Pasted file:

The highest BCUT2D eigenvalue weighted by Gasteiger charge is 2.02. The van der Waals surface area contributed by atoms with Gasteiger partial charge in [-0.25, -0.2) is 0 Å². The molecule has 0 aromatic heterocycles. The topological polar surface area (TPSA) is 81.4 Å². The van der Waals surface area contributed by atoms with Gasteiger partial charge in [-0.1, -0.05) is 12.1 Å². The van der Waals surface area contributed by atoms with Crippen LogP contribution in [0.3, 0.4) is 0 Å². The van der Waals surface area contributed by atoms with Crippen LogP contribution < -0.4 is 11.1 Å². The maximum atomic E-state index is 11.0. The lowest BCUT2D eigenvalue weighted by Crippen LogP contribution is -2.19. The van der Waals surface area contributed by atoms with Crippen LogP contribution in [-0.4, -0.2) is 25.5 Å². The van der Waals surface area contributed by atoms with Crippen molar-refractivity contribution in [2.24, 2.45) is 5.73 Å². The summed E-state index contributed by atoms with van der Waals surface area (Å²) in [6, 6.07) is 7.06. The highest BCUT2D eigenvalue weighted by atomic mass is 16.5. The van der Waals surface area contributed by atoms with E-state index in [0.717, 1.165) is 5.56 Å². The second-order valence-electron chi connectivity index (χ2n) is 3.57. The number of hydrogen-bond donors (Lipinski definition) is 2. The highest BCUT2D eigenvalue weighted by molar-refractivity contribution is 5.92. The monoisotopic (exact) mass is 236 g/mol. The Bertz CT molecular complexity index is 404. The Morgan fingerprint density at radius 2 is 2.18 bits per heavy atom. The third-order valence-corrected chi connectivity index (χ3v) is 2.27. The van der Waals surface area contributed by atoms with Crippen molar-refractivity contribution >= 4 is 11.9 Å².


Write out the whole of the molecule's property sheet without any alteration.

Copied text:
The highest BCUT2D eigenvalue weighted by Gasteiger charge is 2.02. The van der Waals surface area contributed by atoms with Gasteiger partial charge in [-0.25, -0.2) is 0 Å². The molecule has 0 aromatic heterocycles. The topological polar surface area (TPSA) is 81.4 Å². The van der Waals surface area contributed by atoms with Gasteiger partial charge in [-0.1, -0.05) is 12.1 Å². The van der Waals surface area contributed by atoms with Crippen LogP contribution in [0.3, 0.4) is 0 Å². The van der Waals surface area contributed by atoms with Crippen LogP contribution < -0.4 is 11.1 Å². The maximum atomic E-state index is 11.0. The lowest BCUT2D eigenvalue weighted by Crippen LogP contribution is -2.19. The van der Waals surface area contributed by atoms with Crippen LogP contribution in [-0.4, -0.2) is 25.5 Å². The van der Waals surface area contributed by atoms with Crippen molar-refractivity contribution in [2.24, 2.45) is 5.73 Å². The summed E-state index contributed by atoms with van der Waals surface area (Å²) in [6, 6.07) is 7.06. The highest BCUT2D eigenvalue weighted by atomic mass is 16.5. The van der Waals surface area contributed by atoms with E-state index in [0.717, 1.165) is 5.56 Å². The second-order valence-electron chi connectivity index (χ2n) is 3.57. The number of hydrogen-bond donors (Lipinski definition) is 2. The highest BCUT2D eigenvalue weighted by molar-refractivity contribution is 5.92. The monoisotopic (exact) mass is 236 g/mol. The Bertz CT molecular complexity index is 404. The Morgan fingerprint density at radius 2 is 2.18 bits per heavy atom. The third-order valence-corrected chi connectivity index (χ3v) is 2.27. The van der Waals surface area contributed by atoms with Crippen molar-refractivity contribution >= 4 is 11.9 Å².